Dates of operation:
1895–1904 (day school / informal boarding school), 1904–1916, 1918–1940
Operated by the Presbyterian Church and, after 1925, by the Board of Home Missions of the United Church of Canada. The school building was owned by the Women’s Missionary Society, which also nominated staff and contributed financially to the school for most of its history.
Just south of the Maktosis Indian Reserve #15, of the Ahousaht First Nation, on the southeast end of Flores Island, Clayoquot Sound, off the west coast of Vancouver Island, British Columbia. The school was on land the WMS purchased outside of the reserve, two kilometres from the Ahousaht village, and about 20 kilometres north of Tofino.
Click here to see a timeline of Ahousaht IRS.
A number of the Indians were frightened and compelled to sign a paper and give up these children to this new [Presbyterian] teachers, and for them to have control of the children until they are 16 years of age. We know how 2 of the same kind of teacher assaulted an old white man here and took his children by force from him and why because their mother Ahouset Indian was a Catholic and so was the children. We don’t want such trouble here, we did not ask for these new people to come here, the church-house belonging to our old teacher the [Roman Catholic] Priest was standing here on our land, and they could see it alright, so why did they come here to make trouble.
—petition from Chief Billy, old Chief Moquiney, Chief Benson, Chief Atlin, and Chief Nokamas.
In June 1904, just months before the new Ahousaht Indian Residential School was set to start its first school year under the direction of the Presbyterian Church, five Ahousaht chiefs sent the government a petition. In it, they protested Presbyterian incursions in their community and accused missionary John Russell of keeping children at the school against their parents’ wishes. The petition is one of several written by community members over the years contesting actions by the Church and the residential school. Community members often invoked the bitter rivalry between the Presbyterian and Roman Catholic churches—both present in Ahousaht and both competing for adherents—in their efforts to steer the school in directions more in line with Ahousaht values and practice. It was a bargaining chip few Aboriginal communities had, but lost much of its power as the Presbyterians became more entrenched in the village.
In November 1895, Rev. Melvin Swartout, the Presbyterian missionary at Ucluelet, on the West Coast of Vancouver Island, applied to the local Indian Agent for funding to open a day school on the Ahousaht reserve. According to Swartout, the Roman Catholic Church had had a school at Ahousaht for a few seasons, but it had been abandoned.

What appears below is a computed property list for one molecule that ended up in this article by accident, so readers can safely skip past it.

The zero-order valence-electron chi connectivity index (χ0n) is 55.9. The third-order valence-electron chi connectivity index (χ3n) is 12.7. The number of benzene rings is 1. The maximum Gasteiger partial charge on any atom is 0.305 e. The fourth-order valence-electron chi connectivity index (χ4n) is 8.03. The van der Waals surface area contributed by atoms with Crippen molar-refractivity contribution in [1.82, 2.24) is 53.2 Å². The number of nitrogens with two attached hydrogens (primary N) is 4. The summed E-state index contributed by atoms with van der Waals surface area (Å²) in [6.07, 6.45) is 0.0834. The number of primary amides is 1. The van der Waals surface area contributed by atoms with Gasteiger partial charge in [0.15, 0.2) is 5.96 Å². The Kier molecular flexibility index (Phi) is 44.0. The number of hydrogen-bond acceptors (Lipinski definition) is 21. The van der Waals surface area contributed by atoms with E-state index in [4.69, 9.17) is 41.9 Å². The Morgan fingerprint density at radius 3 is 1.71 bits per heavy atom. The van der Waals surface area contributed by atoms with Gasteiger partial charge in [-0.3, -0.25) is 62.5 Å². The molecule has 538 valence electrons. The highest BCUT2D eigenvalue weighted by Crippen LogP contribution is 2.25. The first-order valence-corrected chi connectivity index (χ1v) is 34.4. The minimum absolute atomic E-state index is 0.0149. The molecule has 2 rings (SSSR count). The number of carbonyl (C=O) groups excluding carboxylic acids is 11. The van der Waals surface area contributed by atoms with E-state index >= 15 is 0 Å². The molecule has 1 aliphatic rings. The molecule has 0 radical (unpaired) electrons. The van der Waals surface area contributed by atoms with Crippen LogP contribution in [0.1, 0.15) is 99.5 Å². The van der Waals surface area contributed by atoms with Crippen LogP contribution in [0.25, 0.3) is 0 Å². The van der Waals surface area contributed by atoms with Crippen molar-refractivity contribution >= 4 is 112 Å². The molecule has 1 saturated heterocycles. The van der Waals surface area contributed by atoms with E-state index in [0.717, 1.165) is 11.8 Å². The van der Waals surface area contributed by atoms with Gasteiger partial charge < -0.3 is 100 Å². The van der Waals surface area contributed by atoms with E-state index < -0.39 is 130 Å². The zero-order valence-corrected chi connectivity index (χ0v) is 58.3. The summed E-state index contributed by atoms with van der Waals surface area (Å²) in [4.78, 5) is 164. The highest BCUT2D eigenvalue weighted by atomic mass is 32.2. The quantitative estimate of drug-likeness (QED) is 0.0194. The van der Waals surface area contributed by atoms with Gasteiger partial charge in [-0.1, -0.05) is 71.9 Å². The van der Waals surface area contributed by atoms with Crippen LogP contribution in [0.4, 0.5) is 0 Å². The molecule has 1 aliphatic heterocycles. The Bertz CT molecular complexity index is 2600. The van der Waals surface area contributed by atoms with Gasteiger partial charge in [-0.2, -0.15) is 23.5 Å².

Indeed, that school had moved, to Clayoquot (Tofino), just 20 kilometres away, because the Department of Indian Affairs would not finance it. But the Catholics still had a church and mission in the village and in many of the surrounding villages, too. The DIA decided it was better to let things be.
Undeterred, the next month the Church’s Committee on Foreign Missions opened a small day school in Ahousaht under Rev. John W. Russell. Within a few years, the Women’s Missionary Society had financed construction of a day school and a mission house in the Ahousaht village and were paying Russell’s salary as well as those of two teachers and an assistant. In 1899, the Indian Department reconsidered and agreed to issue an annual grant of $300 as Russell’s salary.
It wasn’t long before the Presbyterian Church approached the Indian Department again—this time for a residential school. The DIA, however, questioned the need for a residential school when attendance at the day school was excellent and the children already learned from their parents all the vocational skills—sealing, fishing, and “native” industries—that they would need as adults. Once again, the Department was also concerned about creating friction with the Roman Catholic Church. “The Presbyterians have a boarding school at Alberni and the Roman Catholics have a similar one at Clayoquot,” wrote Martin Benson, of the DIA’s schools branch. “This about evens matters in this locality.”
But the Presbyterians pushed ahead. Russell invited parents, who left the reserve during long stretches of the year, to leave their children with him so they could attend school. By 1903, he had 26 children boarding with him and his family. Perhaps not surprisingly, Mrs. Russell’s health suffered, and her husband had to resign his post.
Russell’s resignation appears to have forced the issue, and within the year, the WMS had offered to pay for a residential school building if the DIA would provide a per capita grant. The Department agreed, and in 1904, Ahousaht Indian Residential School opened under Rev. J.C. Butchart. The three-storey school building, with accommodation for 50 children, took one or two years more to complete.
In the fall of 1916, the school burned down. Principal Hugh W. Vanderveen continued offering classes at Ahousaht on a day school basis, obtaining the sanction and support of the Department of Indian Affairs to do so. But after a year or so, the day school was considered a failure, and the WMS decided to rebuild. The Society provided a new residence, smaller than the last, with room for 25 students. Most students came from the Ahousaht village, and occasionally children from the neighbouring Nuu-chah-nulth communities of Ehattesaht, Kelsemeht, and Ucluelet appeared on the roll.